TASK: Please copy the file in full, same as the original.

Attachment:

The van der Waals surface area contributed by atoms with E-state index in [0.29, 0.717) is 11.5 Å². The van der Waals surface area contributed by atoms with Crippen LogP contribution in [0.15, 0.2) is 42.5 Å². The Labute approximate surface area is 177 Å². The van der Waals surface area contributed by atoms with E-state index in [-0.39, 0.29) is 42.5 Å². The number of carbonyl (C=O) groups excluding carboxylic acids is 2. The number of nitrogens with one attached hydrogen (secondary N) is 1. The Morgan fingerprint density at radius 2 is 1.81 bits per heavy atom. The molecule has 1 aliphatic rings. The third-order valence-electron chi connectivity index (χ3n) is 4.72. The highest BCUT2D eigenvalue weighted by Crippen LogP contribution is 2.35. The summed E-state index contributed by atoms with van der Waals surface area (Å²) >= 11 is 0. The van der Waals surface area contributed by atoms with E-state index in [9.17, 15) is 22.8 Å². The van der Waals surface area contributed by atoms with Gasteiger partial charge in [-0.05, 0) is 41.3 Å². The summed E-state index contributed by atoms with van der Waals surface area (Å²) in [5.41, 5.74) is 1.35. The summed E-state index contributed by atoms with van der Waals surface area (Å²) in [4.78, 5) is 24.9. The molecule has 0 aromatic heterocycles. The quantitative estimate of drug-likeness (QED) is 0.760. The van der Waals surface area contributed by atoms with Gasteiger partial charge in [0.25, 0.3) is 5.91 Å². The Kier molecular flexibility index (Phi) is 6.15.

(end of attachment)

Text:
The van der Waals surface area contributed by atoms with E-state index in [0.29, 0.717) is 11.5 Å². The van der Waals surface area contributed by atoms with Crippen LogP contribution in [0.15, 0.2) is 42.5 Å². The Labute approximate surface area is 177 Å². The van der Waals surface area contributed by atoms with E-state index in [-0.39, 0.29) is 42.5 Å². The number of carbonyl (C=O) groups excluding carboxylic acids is 2. The number of nitrogens with one attached hydrogen (secondary N) is 1. The Morgan fingerprint density at radius 2 is 1.81 bits per heavy atom. The molecule has 1 aliphatic rings. The third-order valence-electron chi connectivity index (χ3n) is 4.72. The highest BCUT2D eigenvalue weighted by Crippen LogP contribution is 2.35. The summed E-state index contributed by atoms with van der Waals surface area (Å²) >= 11 is 0. The van der Waals surface area contributed by atoms with E-state index in [9.17, 15) is 22.8 Å². The van der Waals surface area contributed by atoms with Gasteiger partial charge in [-0.05, 0) is 41.3 Å². The summed E-state index contributed by atoms with van der Waals surface area (Å²) in [5.41, 5.74) is 1.35. The summed E-state index contributed by atoms with van der Waals surface area (Å²) in [4.78, 5) is 24.9. The molecule has 0 aromatic heterocycles. The quantitative estimate of drug-likeness (QED) is 0.760. The van der Waals surface area contributed by atoms with Gasteiger partial charge in [0.25, 0.3) is 5.91 Å². The Kier molecular flexibility index (Phi) is 6.15.